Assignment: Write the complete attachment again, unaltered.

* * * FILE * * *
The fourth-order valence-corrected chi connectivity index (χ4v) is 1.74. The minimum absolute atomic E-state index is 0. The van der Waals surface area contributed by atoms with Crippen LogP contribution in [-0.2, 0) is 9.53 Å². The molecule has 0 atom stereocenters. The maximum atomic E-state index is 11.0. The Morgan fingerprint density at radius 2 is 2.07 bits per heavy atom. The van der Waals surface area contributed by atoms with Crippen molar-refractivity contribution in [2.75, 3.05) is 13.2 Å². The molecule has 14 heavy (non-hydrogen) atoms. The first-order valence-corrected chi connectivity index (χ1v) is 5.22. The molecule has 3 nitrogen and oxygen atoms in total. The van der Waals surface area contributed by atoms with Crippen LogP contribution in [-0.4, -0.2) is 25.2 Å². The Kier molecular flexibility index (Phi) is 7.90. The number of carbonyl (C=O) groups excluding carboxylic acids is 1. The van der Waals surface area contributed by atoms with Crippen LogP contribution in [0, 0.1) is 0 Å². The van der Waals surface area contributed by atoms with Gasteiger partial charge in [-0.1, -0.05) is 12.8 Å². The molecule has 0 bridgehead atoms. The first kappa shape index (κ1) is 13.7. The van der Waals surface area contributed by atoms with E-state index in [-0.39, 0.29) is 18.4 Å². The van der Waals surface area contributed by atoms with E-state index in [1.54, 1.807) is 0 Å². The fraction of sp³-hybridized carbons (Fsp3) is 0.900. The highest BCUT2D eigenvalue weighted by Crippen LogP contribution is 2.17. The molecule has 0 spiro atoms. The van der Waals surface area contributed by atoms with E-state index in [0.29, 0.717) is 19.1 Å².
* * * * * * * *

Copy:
The fourth-order valence-corrected chi connectivity index (χ4v) is 1.74. The minimum absolute atomic E-state index is 0. The van der Waals surface area contributed by atoms with Crippen LogP contribution in [-0.2, 0) is 9.53 Å². The molecule has 0 atom stereocenters. The maximum atomic E-state index is 11.0. The Morgan fingerprint density at radius 2 is 2.07 bits per heavy atom. The van der Waals surface area contributed by atoms with Crippen molar-refractivity contribution in [2.75, 3.05) is 13.2 Å². The molecule has 14 heavy (non-hydrogen) atoms. The first-order valence-corrected chi connectivity index (χ1v) is 5.22. The molecule has 3 nitrogen and oxygen atoms in total. The van der Waals surface area contributed by atoms with Crippen LogP contribution in [-0.4, -0.2) is 25.2 Å². The Kier molecular flexibility index (Phi) is 7.90. The number of carbonyl (C=O) groups excluding carboxylic acids is 1. The van der Waals surface area contributed by atoms with Crippen LogP contribution in [0, 0.1) is 0 Å². The van der Waals surface area contributed by atoms with Gasteiger partial charge in [-0.1, -0.05) is 12.8 Å². The molecule has 0 bridgehead atoms. The first kappa shape index (κ1) is 13.7. The van der Waals surface area contributed by atoms with E-state index in [-0.39, 0.29) is 18.4 Å². The van der Waals surface area contributed by atoms with E-state index in [1.54, 1.807) is 0 Å². The fraction of sp³-hybridized carbons (Fsp3) is 0.900. The highest BCUT2D eigenvalue weighted by Crippen LogP contribution is 2.17. The molecule has 0 spiro atoms. The van der Waals surface area contributed by atoms with E-state index in [0.29, 0.717) is 19.1 Å².